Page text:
Are Breastfed Babies Smarter?

Children who were breastfed outscored their formula-fed classmates.

ByABC News
December 17, 2010, 12:25 PM

Dec. 20, 2010— -- From flashcards to DVDs, the list of products touted as baby brain boosters is ever-growing. But new research that suggests breastfeeding can significantly improve academic achievement later in life is offering food for thought on the impact of neonatal nutrition.

The benefits of breastfeeding for newborns and new moms alike are many. According to the American Academy of Pediatrics, breast milk is loaded with nutrients that help babies grow and antibodies that stave off infections. Breastfeeding is also thought to protect against chronic diseases such as diabetes (type 1 and 2), obesity and asthma and may even ward off certain cancers such as leukemia.

Breastfeeding moms also tend to recover from their deliveries faster, shed their pregnancy weight sooner and have a decreased risk of breast and ovarian cancer.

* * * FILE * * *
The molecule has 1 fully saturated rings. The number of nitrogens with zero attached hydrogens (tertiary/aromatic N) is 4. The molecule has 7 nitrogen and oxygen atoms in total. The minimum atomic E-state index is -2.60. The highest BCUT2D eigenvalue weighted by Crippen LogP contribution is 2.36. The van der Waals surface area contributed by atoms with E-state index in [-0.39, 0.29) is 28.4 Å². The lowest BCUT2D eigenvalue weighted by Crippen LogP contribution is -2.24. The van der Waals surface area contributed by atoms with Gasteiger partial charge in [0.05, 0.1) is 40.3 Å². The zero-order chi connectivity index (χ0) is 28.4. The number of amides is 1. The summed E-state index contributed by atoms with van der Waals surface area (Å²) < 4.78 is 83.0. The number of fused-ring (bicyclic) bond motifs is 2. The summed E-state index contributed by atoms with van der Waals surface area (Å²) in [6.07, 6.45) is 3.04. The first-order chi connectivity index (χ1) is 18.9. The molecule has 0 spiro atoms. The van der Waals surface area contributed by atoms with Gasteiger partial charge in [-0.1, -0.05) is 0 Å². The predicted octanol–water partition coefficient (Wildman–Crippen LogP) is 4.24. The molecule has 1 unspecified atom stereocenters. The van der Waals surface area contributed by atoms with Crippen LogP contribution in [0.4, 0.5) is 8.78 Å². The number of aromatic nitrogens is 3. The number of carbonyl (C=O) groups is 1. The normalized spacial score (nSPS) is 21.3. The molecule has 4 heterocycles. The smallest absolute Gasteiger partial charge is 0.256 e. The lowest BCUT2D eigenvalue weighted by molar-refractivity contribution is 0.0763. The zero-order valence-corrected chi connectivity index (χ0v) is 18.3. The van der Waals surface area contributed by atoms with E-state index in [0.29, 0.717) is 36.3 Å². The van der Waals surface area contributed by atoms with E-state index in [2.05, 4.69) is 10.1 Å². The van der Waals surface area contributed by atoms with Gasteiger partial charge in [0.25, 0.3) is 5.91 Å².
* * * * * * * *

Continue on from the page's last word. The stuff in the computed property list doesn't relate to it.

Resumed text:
Because of the perks for moms and tots, the World Health Organization recommends breastfeeding exclusively for the first six months of life, and continuing to age two or beyond with appropriate complementary foods.

But can breastfeeding actually make babies smarter?

According to the results of an Australian study published in Pediatrics, children who were breastfed for six months or more outscored their formula-fed classmates in tests of reading, writing and math at age 10. However, the benefits were gender-specific, with only boys achieving significantly higher test scores for reasons that remain unclear.

"Our results suggest that breastfeeding duration is independently associated with better educational outcomes in middle childhood, especially for boys," reported Wendy H. Oddy, associate professor at the Telethon Institute for Child Health Research and University of Western Australia, and colleagues.

Several studies have previously linked breastfeeding to later intelligence. But how breastfeeding confers its brainy benefits remains unclear. Researchers suspect that components of breast milk that may be missing from formula, such as the omega-3 fatty acid docosahexaenoic acid (DHA) and the long-chain polyunsaturated fatty acid arachidonic acid (ARA), are essential for optimal brain growth.